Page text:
The FTC requires me to tell you that I am a brand ambassador for McDonald's of Central Arkansas. But mainly, I talk about McDonald's because I (and my kids) love the place.
Last week I had the privilege of visiting the Ronald McDonald House in Little Rock. The Ronald McDonald House is a home for 28 families who have children receiving treatment next door at Arkansas Children's Hospital. The range of these children's conditions varies, but they are all serious and some terminal. I realized when I visited I live a blessed and sheltered life. I am healthy. My children are healthy. My extended family is. I've never known even a glimpse of what the families in that house are going through. But from the time I stepped in the door, I imagined what it must be like.
The house was smaller and more modest than I expected. Gray hallways lined with dorm-style rooms. Community bathrooms. Low ceilings. I quickly understood why a new house is needed and am thrilled one is on its way. The 28 rooms in this house were full on this day. Somber faced family members walked the narrow halls while others smiled and corralled their toddlers. One man sat with his head down alone in the dining room, while yellow daisies on the table encouraged him to lift his chin.
I felt a presence in this place. It was solemn, yes. The magnitude of what these families face was evident. But it was also peaceful. Hopeful even. Here was a place where, when a family's world has been pummeled, they can come and draw support from others like them. They can enjoy a free home-cooked meal each night. And they can be treated with all the care and concern they deserve, especially after a long, emotional day at the hospital.
My time in the house showed me that much of the love and care inside the walls is thanks to one woman, House Operations Manager Wilma Foster. Her official title and responsibilities cover much, but you might call her the "House Mother." She treated me like family from the moment I arrived, as I could see she did to every person there. We joked and chatted and cut up celery (which she let me know I was doing wrong). And with her as my guide, we lovingly prepared a meal of sustenance for those who needed it.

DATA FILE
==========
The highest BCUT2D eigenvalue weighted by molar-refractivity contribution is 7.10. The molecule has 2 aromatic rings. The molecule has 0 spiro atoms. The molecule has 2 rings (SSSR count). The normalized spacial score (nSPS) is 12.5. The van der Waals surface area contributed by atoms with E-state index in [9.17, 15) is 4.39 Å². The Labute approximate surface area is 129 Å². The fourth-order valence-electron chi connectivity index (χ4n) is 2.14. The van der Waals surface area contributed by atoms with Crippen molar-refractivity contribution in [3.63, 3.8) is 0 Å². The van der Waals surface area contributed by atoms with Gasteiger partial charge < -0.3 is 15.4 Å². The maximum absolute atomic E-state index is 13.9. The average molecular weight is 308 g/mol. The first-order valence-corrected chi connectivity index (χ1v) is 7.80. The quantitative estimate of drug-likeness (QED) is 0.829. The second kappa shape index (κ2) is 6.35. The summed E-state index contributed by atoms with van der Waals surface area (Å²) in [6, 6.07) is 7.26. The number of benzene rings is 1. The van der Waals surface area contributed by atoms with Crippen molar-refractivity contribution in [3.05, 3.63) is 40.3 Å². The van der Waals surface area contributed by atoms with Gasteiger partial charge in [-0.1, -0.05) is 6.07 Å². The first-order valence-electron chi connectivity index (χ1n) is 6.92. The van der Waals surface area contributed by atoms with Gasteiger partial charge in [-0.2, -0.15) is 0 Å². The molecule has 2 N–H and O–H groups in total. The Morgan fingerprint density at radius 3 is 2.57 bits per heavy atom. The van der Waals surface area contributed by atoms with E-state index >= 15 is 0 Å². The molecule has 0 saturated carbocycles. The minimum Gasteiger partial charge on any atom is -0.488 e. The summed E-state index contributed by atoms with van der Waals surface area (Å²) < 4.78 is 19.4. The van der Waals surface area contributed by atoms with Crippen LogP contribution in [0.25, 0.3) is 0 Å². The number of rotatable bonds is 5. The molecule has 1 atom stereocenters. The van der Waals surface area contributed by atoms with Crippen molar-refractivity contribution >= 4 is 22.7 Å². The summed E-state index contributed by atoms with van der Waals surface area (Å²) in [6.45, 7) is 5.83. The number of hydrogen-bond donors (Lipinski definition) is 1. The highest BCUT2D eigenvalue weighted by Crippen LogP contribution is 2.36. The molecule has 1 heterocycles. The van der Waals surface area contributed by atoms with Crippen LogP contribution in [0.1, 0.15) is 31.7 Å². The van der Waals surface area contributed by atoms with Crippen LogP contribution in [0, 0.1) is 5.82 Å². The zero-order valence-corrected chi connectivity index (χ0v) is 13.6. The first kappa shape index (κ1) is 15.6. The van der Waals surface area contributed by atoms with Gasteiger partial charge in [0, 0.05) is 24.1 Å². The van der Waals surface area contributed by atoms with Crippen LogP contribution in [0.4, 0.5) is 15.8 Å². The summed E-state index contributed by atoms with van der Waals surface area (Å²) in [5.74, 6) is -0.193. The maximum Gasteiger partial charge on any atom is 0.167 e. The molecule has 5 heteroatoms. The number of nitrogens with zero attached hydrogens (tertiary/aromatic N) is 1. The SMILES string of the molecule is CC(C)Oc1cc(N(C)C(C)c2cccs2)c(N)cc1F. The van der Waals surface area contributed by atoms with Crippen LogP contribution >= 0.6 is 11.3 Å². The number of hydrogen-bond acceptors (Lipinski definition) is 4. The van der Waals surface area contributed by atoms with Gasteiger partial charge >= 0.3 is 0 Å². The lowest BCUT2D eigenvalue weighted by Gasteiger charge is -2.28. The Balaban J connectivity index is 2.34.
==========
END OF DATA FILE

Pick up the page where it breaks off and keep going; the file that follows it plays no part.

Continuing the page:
The Ronald McDonald House relies on something called "Supper Club" to prepare nightly meals for its families. Groups of any size can sign up to purchase and come prepare a meal for the evening. The night I was there was a bit different because no volunteers had signed up so "the house" (Wilma and I) was taking care of dinner. A few days before, she had told me on the phone we were going to cook ham or brisket on that night. But when I got there, she said a group had unexpectedly donated a big lunch that day so we were going to prepare a light meal of sandwiches instead. And she laughed when she told me one of the resident grandmothers had specifically requested "fried bologna."
"You know, when you're away from home for months at a time, sometimes you just miss the simple things," Wilma told me. "So tonight, we're going to give grandmother what she wants and fry up some bologna!"
We kidded about cooking our "steaks made to order" and asked each person if they preferred medium, medium-well, or well-done. Well-done bologna was the much preferred crowd favorite!
The more Mrs. Wilma and I talked, the more we uncovered of each other's stories. I learned she had once been a resident of the house herself, more than 20 years ago, and her heart had never left. When I asked where she was from, I was shocked to learn she was from the same small neck of the woods as me! She even knew my parents and my grandmother. I couldn't believe it.
After all the turkey had been rolled and the bologna had been fried, I sat down to chat with a couple of the residents -- two beautiful, bald-headed 11-year-old girls. One of them had just returned from meeting Blake Shelton in Las Vegas for her "Make a Wish" trip. She could barely contain her excitement when she told me how "AWESOME" it was. She had been away from home and in the Ronald McDonald House for nine months and was hoping to go home, she told me, within the month.
The other 11-year-old told me, after asking her mother for confirmation, she had been in the house for just five weeks. She appeared slightly less comfortable than her bubbly new best friend. Perhaps she was still adjusting to the idea of her "new home" or her diagnosis... or perhaps she was in pain. Yet she had a sparkle in her eye that let me know she had hope. It lit up especially when she spoke of her dog, Mitzi, and going back home to see her.
I hadn't been sure what to expect before my visit to the house. It came in the middle of a busy, rushed week and honestly, I wasn't looking forward to the hour drive there. But it turned out to be just what I needed -- a new window into the Kingdom of God. When I watched one family, two parents and a teenage daughter, hold hands around their meal and their uncertain future and pray, I felt God's presence. I prayed on the way home God would hear their prayers and meet their needs. Their boldness spoke to me.
Mrs. Wilma asked me to please stay involved with the house, and I promised her I would. They are always in need of supper club volunteers, as well as people to orchestrate activities and entertainment. I hope to bring back some friends and church members next time, and I look forward to soon visiting the families in the brand new Ronald McDonald House.
It is very easy to feel discontent with our lives. We want nicer things, more free time, better behaved kids. But serving people with circumstances like these is humbling and refocuses our perspective. I am better for having visited and thankful God orchestrated the experience.